• Age-related biological changes. Hearing loss often occurs with age, and tinnitus can come hand-in-hand with hearing loss. 
  • Bone growth conditions. Some conditions, like otosclerosis, can create bone formations around the ear canal that may impact the way noise travels to the brain. In addition, certain medications, including those designed to prevent osteoporosis, may also impact bone formation and affect your brain’s hearing signals.
  • Benign tumors. If you have tinnitus in only one ear, or if it’s much worse in one ear than the other, it could be due to an acoustic neuroma—a benign tumor that develops along the nerve that regulates hearing and balance. A CT or MRI scan of the brain can usually confirm or rule this condition out.

Do You Have Tinnitus?

For many tinnitus sufferers, the answer can seem obvious. But for some, tinnitus may come and go, seemingly at random. And for others, tinnitus can sound more like hissing or clicking than a high-pitched ringing. 

So how can you know if you suffer from tinnitus? Tinnitus can include the following sounds:

  • Ringing
  • Buzzing
  • Hissing
  • Clicking
  • Humming
  • Roaring
  • Ringing
  • A noise like television static

Tinnitus can be occasional or constant. Those with intermittent tinnitus may find that the periods of ringing or buzzing become longer as the condition grows worse. In other cases, the tinnitus may slowly go away on its own. 

Though tinnitus is often a side effect of TBI, it comes with side effects of its own. Those who live with tinnitus often suffer from a constellation of other symptoms, including: 

  • Anxiety and mental distress
  • Fatigue
  • Loss of memory or the ability to retain new information
  • Irritability
  • Insomnia 
  • Headaches and migraines
  • Inability to concentrate
  • Depression

These side effects, particularly depression and the inability to concentrate, can often make it tougher to find the motivation to seek treatment.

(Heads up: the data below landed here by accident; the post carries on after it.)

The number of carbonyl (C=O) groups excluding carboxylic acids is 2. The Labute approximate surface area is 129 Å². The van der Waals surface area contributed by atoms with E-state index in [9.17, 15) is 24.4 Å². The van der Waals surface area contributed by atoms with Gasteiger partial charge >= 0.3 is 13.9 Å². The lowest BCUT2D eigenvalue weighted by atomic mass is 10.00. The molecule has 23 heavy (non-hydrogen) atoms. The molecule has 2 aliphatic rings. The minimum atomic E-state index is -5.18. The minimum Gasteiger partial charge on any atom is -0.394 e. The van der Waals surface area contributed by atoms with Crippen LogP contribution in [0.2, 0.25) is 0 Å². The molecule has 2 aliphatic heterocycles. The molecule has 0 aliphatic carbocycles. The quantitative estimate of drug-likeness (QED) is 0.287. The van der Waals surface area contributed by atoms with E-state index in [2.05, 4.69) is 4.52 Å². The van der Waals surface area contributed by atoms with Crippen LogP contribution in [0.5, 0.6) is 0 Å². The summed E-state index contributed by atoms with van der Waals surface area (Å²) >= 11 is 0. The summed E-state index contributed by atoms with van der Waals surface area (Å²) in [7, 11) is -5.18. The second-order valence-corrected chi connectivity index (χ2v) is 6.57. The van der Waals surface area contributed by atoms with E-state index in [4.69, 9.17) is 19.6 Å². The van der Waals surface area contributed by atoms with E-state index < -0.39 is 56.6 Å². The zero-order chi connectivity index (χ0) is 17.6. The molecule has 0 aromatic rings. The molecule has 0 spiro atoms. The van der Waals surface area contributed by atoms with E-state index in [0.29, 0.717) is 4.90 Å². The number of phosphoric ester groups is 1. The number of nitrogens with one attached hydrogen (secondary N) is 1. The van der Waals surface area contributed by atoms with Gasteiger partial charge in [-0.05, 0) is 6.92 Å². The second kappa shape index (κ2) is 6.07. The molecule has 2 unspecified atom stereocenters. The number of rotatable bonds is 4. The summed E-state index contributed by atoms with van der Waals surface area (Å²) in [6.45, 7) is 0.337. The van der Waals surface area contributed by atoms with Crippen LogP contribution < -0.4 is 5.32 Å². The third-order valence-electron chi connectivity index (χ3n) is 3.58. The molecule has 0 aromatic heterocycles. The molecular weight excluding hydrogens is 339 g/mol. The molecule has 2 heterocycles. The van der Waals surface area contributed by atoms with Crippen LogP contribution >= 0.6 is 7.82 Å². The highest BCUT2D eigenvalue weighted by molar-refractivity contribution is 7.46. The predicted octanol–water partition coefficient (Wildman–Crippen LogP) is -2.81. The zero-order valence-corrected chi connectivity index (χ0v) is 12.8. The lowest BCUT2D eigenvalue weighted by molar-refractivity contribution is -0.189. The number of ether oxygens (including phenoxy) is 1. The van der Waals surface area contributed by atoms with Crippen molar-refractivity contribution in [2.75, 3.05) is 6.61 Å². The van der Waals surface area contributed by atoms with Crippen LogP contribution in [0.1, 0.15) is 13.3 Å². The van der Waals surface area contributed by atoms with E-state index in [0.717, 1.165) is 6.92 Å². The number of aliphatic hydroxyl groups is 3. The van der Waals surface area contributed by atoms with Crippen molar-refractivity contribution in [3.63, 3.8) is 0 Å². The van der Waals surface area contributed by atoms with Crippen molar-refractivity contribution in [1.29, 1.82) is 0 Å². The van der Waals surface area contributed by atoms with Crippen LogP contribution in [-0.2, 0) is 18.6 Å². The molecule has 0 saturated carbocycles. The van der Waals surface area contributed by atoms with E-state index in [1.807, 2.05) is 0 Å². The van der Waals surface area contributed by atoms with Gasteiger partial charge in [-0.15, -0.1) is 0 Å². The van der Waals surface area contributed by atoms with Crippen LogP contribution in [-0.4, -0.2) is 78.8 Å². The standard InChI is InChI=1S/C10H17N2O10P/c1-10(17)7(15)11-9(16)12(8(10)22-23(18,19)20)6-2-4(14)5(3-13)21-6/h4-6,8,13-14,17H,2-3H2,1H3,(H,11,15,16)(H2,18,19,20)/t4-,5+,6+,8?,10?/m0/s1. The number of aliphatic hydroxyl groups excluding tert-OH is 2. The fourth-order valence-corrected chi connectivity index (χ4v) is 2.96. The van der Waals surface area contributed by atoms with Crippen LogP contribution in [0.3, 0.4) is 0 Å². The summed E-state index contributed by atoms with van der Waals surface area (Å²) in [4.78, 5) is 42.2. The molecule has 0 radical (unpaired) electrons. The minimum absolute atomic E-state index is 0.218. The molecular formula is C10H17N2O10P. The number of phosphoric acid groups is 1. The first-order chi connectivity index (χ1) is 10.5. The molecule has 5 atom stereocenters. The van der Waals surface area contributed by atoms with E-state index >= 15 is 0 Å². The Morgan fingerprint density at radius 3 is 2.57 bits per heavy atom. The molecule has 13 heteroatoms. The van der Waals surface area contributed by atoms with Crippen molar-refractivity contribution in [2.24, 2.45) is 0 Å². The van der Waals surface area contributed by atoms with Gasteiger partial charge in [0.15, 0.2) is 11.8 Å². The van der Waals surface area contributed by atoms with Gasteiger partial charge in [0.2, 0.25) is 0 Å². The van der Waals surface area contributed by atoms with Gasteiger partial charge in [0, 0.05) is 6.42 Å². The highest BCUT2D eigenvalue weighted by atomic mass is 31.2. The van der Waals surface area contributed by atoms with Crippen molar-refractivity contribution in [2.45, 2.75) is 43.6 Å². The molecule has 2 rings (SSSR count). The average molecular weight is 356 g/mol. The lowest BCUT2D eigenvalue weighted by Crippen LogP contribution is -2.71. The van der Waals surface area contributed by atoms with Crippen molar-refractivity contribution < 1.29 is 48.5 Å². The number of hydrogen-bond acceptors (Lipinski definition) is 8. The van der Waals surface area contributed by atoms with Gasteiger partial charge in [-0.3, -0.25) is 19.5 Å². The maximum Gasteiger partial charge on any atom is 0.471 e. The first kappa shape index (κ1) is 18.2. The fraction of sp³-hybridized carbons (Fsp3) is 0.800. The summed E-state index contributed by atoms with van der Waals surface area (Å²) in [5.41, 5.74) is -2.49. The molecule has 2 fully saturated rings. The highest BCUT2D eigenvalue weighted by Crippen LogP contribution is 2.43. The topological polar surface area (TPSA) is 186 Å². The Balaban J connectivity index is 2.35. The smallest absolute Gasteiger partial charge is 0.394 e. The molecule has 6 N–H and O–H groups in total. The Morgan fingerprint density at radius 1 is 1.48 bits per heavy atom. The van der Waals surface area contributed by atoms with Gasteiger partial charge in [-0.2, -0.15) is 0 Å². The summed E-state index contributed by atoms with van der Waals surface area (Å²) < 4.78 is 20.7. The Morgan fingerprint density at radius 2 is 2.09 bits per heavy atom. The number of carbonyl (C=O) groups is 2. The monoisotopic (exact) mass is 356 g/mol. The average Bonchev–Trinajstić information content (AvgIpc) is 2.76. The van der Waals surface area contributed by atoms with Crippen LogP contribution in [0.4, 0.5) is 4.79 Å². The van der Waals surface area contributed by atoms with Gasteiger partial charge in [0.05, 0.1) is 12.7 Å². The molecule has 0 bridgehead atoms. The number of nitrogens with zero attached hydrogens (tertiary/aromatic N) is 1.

Tinnitus Treatments & Prognosis

Unfortunately, there’s no proven cure for chronic tinnitus that doesn’t resolve on its own. However, there are some therapies and treatments that can help make living with tinnitus more manageable. These include: 

  • Hearing aids. If tinnitus has developed as a way for the brain to compensate for hearing loss, using hearing aids can sometimes help.
  • Sound-masking therapies. Although the noise of tinnitus is coming from inside your brain, it can sometimes be counteracted with white noise or other sound-masking treatments and therapies.
  • Prescription medication. When tinnitus is caused by a loss of prefrontal cortex volume and is accompanied by depression, some antidepressants may be able to help.

As with so many other conditions, the more quickly you seek treatment for your tinnitus, the more options are available.

How Long Will Tinnitus Last? 

Some cases of tinnitus will resolve on their own within a few days, weeks, or months. But tinnitus that is caused by a head injury or TBI and doesn’t resolve within a year is likely permanent. 

In these cases, it’s important to seek a diagnosis that drills down into what caused your tinnitus—and then, to contact an attorney to protect your legal rights. Under Virginia law, those who are injured due to another person’s negligent or reckless actions have only two years from the date of the injury to file a civil lawsuit. Missing this deadline could leave you without any recourse for your injuries. 

At Breit Biniazan, our attorneys have decades of experience in fighting for the rights of injured people. Don’t delay—give us a call at (855) 212-8200 to set up a consultation to discuss your options if you think your tinnitus is a result of someone else’s negligence.